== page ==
U.S State Department on Human Rights protection in Georgia
By Ana Robakidze
Monday, April 22
US Secretary of State John Kerry presented this Country Reports on Human Rights Practices. The paper, prepared by the US State Department, was released on April 19. It says the torture and abuse of prisoners, detainees and others by government corrections and law enforcement officials before the October change in government, shortfalls in the rule of law, such as lack of judicial independence, as well as the lack of possibility to exercise the fundamental freedoms of association, assembly and expression, were the major violations recorded in Georgia in 2012.
“It is in our interest to promote the universal rights of all persons. Governments that respect human rights are more peaceful and more prosperous…The United States stands with people and governments that aspire to freedom and democracy, mindful from our own experience that the work of building a more perfect union – a sustainable and durable democracy – will never be complete,” John Kerry says in the secretary’s preface.
The report states that the investigation of many cases of torture and inhumane treatment were suspended or delayed in Georgia. “NGOs and the Public Defender’s Office reported that victims often failed to report abuse due to the fear of retribution.” Based on the information provided by the Georgian Ministry of Justice, 23 investigations were initiated into allegations of torture, “105 into inhumane treatment, and five into the use of duress to compel evidence during the year, compared with 20 allegations of torture and nine of inhumane or degrading treatment in 2011. During the year, the Supreme Court reported that 15 cases were terminated and judgments were rendered against three persons– two for torture and one for inhumane treatment.”
Some problems were recorded with the use of force by police, as in several cases police officers exceeded permissible limits. Also in many cases arrest procedures were not followed and individuals were not treated properly while in detention.
In 2012, NGOs, business owners and citizens reported property rights violations, particularly in newly developed touristic regions. Concerns about property protection rose when in March 2012, NGOs recorded several cases when private property that was abandoned, gifted to the government, or reregistered to the Ministry of Economy in Sairme, Bakhmaro, Anaklia, and Grigoleti. The report says that many former business owners and individuals “claimed that previous government officials illegally deprived them of their property.” However, it is also mentioned that individuals were able to try to claim their rights on property only after the October elections.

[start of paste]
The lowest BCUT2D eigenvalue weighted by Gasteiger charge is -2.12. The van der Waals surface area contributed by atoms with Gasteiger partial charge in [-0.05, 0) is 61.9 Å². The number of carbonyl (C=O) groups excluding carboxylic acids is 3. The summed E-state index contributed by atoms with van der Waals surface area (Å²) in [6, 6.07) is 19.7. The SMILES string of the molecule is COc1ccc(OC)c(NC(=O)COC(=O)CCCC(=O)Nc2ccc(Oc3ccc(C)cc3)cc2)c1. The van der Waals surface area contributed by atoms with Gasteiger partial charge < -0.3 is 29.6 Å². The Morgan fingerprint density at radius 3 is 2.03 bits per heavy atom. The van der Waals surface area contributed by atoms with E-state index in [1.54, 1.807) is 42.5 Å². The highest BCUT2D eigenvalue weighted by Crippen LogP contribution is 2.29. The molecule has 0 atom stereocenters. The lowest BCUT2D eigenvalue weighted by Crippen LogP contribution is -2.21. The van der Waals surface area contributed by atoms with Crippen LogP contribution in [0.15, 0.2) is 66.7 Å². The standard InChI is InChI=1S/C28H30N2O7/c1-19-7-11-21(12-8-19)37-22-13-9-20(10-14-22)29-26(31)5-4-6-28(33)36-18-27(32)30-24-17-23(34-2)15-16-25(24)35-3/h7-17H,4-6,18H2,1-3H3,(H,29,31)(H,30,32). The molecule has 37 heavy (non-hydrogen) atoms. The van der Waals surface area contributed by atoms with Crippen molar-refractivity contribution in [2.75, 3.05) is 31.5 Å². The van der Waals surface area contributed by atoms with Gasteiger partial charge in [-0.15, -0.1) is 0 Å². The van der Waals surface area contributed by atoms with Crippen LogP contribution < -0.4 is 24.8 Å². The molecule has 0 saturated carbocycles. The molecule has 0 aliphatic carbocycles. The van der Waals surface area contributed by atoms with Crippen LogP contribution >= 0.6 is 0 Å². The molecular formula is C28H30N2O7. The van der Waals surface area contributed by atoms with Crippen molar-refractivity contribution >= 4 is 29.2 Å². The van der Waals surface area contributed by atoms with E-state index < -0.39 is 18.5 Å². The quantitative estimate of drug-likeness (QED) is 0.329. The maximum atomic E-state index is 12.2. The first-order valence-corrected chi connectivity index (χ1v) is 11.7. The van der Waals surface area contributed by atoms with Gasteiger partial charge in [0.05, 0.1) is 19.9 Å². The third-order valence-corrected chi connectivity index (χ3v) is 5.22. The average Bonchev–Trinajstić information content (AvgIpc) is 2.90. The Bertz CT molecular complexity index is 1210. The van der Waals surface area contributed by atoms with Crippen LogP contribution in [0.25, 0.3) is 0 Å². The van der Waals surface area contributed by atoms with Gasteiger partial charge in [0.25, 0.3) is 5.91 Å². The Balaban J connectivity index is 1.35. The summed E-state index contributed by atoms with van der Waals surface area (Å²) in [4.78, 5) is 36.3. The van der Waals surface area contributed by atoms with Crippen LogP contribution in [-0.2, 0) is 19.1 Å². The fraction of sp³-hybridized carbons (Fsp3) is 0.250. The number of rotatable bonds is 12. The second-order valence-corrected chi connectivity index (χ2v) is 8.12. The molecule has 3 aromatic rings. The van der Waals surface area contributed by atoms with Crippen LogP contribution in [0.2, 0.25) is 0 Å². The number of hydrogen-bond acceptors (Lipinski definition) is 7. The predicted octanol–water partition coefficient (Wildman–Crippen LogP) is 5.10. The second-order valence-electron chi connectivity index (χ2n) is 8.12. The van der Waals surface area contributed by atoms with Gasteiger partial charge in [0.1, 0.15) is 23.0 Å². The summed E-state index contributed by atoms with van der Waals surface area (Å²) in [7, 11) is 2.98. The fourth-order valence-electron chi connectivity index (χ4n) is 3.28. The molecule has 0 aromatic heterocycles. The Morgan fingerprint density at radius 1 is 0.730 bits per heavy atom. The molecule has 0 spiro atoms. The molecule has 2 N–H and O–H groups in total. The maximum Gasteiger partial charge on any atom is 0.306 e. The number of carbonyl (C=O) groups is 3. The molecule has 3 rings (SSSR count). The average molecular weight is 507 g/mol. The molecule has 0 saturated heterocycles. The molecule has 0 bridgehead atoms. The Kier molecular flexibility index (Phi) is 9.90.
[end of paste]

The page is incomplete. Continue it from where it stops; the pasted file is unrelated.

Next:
Assessing the situation in the media, the report says media sources were active, covering a wide variety of news. However “direct or indirect government influence over the most watched countrywide media outlets remained a problem.” The U.S State Department says the Georgian government allowed unrestricted access to the Internet, no reports were made that the government monitored e mail or internet chat rooms.
The report notes that there were some improvements in the election code of Georgia. However not all important recommendations by the OSCE and Venice Commission were incorporated.
The U.S State Department also paid attention to workers rights in Georgia. Despite some health and safety standards established by the government to ensure safe conditions for workers, there still remain major deficiencies in the implementation of the labor code. Also, there is no labor policy monitoring tools or bodies. “No government body is responsible for workplace monitoring, and there are no government labor inspectors. As such, the government did not effectively enforce the law in either the formal or the informal sectors.”
MP from the United National Movement (UNM) David Darchiashvili is surprised that the report notes some violations in media. He is sure that Georgian media sources were absolutely free from any political influence. “Georgia can be taken as an example in the region,” he said.
Georgian NGOs are pleased with the fact that U.S State Department noted all cases they have been reporting in 2012.
Eka Popkhadze, Executive Director of the Georgian Young Lawyers Association (GYLA), welcomed the fact that the U.S government paid proper attention to all those violations that took place in the country.
According to human rights defender Nana Kakabadze, it is important that international society is aware of all those crimes that were committed by the previous government.